in phase with that in loop 2._ The audio beat
note in .the `output of receiver "I, 8, 9, is also in
phase with that from receiver H, I2, È9, and a
sharp null will be obtained in the output of audio
amplifier I4 because the beat frequency energy
from the separate receivers is diiîerentially re
lated in the detectors. The differential auto
10 matic volume control vI5 functions under proper
conditions, as willrbe described, «to assure equal
gain in the separate -receivers to obtain accurate
differential results in the output of detector 9.
of incidence of the Wave front can be determined
from the position of the antenna.
Referring to Fig. .1., two similar -loop antennas
This direction ñnder has vthe same property as
I and 2 are mounted at the ends of a horizontal
support-ing .arm of Isuitable length pivot-ed on a 15 the Adcock in that the two receiving antennas
are identical, and 'that when they are on a line
vertical axis at its center, as .indicated on Fig. l.
Each loop
of the unbalanced type, tuned by
a variable condenser Ia, 12a, respectively, and
»connected Vdirectly to .the grid of a tuned radio
perpendicular to the plane of arrival of the sig-'
nals, a null indication is obtained independent.
,frequency `amplifier Ib, 2b, respectively.
voltage be induced in the horizontal members of
of wave polarization.
Bal
That is, even though a
loop I, it will be induced in the hcrizontal'mem
bers of loop 2 in the same sense. The advantage
of this antenna system overîthe rotatable Ad
anced loops may be employed, with somewhat
superior results. A third loop antenna 3, tuned
Iby condenser 3a, is mounted midway between the
cock lies in the use of shielded loop antennas
antennas I and -2 and serves as the injector .an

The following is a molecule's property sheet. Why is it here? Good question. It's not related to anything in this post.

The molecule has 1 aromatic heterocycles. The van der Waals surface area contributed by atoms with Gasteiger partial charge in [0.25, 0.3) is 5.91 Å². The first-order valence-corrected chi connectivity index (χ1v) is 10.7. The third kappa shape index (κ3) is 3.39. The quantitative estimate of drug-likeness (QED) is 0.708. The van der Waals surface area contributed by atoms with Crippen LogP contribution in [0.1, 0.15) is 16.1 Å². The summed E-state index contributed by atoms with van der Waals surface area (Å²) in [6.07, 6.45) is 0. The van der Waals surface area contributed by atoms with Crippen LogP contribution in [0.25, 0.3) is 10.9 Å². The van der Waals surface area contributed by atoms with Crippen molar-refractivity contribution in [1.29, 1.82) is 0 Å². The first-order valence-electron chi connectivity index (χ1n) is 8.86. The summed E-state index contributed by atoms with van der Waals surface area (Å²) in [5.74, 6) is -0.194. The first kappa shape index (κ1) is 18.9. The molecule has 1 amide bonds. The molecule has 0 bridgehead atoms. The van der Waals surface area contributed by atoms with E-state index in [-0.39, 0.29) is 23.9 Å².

tenna. The three .loop antennas .are in parallel 25 rather than electrostatically balanced vertical
antennas. Horizontal voltages induced in the
planes., as indicated, and vare at right angles to
supporting arm itself are prevented from entering
the horizontal line of support. The variable con
the antenna circuits by the «electrostatic shields
densers Ia, 2a and 3a, tuning >the loop antennas,
rather than by .any form -of balancing. As a re
and the condensers tuning the radio >frequency
sult, the rotating structure need be only a few
amplifiers Ib and 2b are ganged together and
feet above ground and is considerably less cum
rota-ted by a small motor ‘It over the frequency
bersome than the rotatable Adcock.
range of the system. Each loop antenna is en
Small inequalities between the two antennas
closed by electrostatic »shielding mean-s, Íand the
and radio frequency transmission lines have com
high frequency circuits described are likewise
paratively little effect on the accuracy of the
shielded, as Iindicated generally at 5.
system, that is, instrument errors are caused only
The output of .each radio frequency amplifier .is
by inequalities in the audio frequency phase shift
'fed to an individual receiving circuit through a
of the beat note between the antennas and the
shielded transmission line. Thus, the output of